Just days after the prime minister launched Brexit negotiations offering a spirit of “constructive, respectful and sincere co-operation”, senior Tories are furious at Madrid’s attempt to use exit talks to try to extend its influence over the Rock.
Meanwhile Madrid dealt a second blow to Mrs May in as many days after stating it would not veto an application by an independent Scotland to join the EU, despite its previously expressed concerns that a break-up of the UK might fuel Catalan separatism.
Donald Trump has issued China with an ultimatum that if it fails to put pressure on North Korea to disable its nuclear programme, then the US is prepared to take action against Pyongyang on its own.
“Well, if China is not going to solve North Korea, we will,” the president said in an interview with the Financial Times that has alarmed experts on the region.
Britain’s departure from the European Union is an “historic moment from which there can be no turning back”, Theresa May has told MPs.
The prime minister said it was a “unique opportunity” to “shape a brighter future” for the UK.
She was speaking after Britain’s EU ambassador formally triggered the two year countdown to the UK’s exit by handing over a letter in Brussels.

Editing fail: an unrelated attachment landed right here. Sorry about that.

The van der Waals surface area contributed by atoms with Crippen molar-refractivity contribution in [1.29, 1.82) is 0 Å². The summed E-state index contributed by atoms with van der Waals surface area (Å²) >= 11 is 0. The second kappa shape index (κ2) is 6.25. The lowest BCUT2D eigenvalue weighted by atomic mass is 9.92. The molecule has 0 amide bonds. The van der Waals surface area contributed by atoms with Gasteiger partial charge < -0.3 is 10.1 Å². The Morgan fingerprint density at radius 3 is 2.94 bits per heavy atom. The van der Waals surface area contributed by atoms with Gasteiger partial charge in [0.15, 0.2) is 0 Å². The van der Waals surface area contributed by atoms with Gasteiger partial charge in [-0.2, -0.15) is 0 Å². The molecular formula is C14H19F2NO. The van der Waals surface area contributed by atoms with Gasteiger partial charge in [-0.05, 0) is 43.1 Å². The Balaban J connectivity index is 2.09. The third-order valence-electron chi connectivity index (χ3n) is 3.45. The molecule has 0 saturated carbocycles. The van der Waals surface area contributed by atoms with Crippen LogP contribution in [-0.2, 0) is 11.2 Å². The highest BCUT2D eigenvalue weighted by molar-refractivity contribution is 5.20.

Adversaries of Marine Le Pen expressed relief on Thursday after her ally Geert Wilders won fewer seats than expected in a Dutch election, but analysts warned against reading too much into the result ahead of France’s tight presidential race.
They said far-right leader Le Pen’s campaign in France is better planned and targeted than that of Wilders’ party, while a standoff between the Dutch and Turkish governments had given a “one-off” boost to incumbent Dutch prime minister Mark Rutte.
Centre-right Rutte’s decisive victory over anti-immigrant, eurosceptic Wilders delighted European Union leaders and others concerned about rising populism across the bloc in the wake of last year’s shock Brexit vote.
Just because Geert Wilders’ Party of Freedom failed to win as many votes as predicted in the Dutch elections, it doesn’t mean wider discontent in both the Netherlands and across Europe has disappeared.
We shouldn’t forget that during his campaign, Wilders didn’t even try to moderate himself — unlike Marine Le Pen, leader of the French National Front, for example. In February, Wilders called Moroccan immigrants “scum,” despite only two months earlier having been convicted of inciting discrimination against the very same group.